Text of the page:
Either that, or it sounds like when those elephants go the beach beside the ocean,
    calling back and forth with whales that approach the shore, an annual thing.
    I've got to make it to India.
    If you notice, for "Open Strings", on acoustic, I start droning four strings, playing the A.
    www.johnwatt.ca
    I'm not joking about residual Ravi Shankar riffs, or our marine mammal evolution.

  9. #9
    Recruit, Pianissimo
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    If you are an adult beginner, you have my blessing to install fine tuners on all four strings! I'd also do this for teenagers still learning to tune, with a 3/4 or full violin. The advantages in being able to accurately tune your violin outweigh any disadvantages.


    Last edited by Krummhorn; Jul-28-2010 at 17:00. Reason: Promotional url removed (see TOS)

  10. #10
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    Quote Originally Posted by topfer View Post
    If you are an adult beginner, you have my blessing to install fine tuners on all four strings! I'd also do this for teenagers still learning to tune, with a 3/4 or full violin. The advantages in being able to accurately tune your violin outweigh any disadvantages.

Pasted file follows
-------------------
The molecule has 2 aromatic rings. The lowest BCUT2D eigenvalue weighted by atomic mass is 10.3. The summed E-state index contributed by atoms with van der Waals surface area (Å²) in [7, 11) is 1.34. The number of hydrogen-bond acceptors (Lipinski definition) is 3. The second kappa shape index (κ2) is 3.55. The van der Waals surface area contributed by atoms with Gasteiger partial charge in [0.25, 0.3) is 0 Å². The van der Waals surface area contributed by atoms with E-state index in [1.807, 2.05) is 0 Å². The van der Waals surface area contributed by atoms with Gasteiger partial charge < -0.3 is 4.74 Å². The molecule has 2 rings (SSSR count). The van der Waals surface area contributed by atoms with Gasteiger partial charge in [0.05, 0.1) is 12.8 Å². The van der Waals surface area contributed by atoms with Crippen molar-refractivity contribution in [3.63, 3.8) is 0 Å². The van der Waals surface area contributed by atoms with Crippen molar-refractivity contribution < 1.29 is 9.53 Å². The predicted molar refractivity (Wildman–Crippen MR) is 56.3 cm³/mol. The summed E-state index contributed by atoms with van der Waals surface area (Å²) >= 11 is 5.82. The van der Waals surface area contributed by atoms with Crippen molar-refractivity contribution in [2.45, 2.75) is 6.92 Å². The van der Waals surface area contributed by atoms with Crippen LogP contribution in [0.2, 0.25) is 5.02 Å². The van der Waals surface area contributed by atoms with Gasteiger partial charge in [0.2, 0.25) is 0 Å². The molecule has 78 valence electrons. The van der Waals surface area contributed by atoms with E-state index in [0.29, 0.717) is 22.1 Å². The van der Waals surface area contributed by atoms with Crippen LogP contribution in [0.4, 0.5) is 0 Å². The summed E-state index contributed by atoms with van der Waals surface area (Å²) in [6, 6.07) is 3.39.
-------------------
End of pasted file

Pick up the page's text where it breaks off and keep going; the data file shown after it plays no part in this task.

I am not sure about the "adult beginner" concept you bring up. Have been studying this music since 1973, so guess I am an adult. And perhaps not a beginner.

    Being able to accurately tune one of these instruments is a moot point. This instrument, along with sitar and surbahar, allow you (actually require you) to slide across the fret 5 or more full tones. To repeat, that is five or more full tones. So we have a steel or phosphor/bronze string that initially was in perfect tune. A few 3, 4 or 5+ note slides across a fret will, I guarantee, flatten the string a bit. It has nothing to do with how perfectly in tune the string was to begin with.

    SO, one has two options during a performance - either tune with the peg which is very much overkill and, with the rudra vin, may well require you to remove it from your shoulder, put it down, and tune that way - a big NO. Or, for some microtonal tuning, you can use a fine tuner.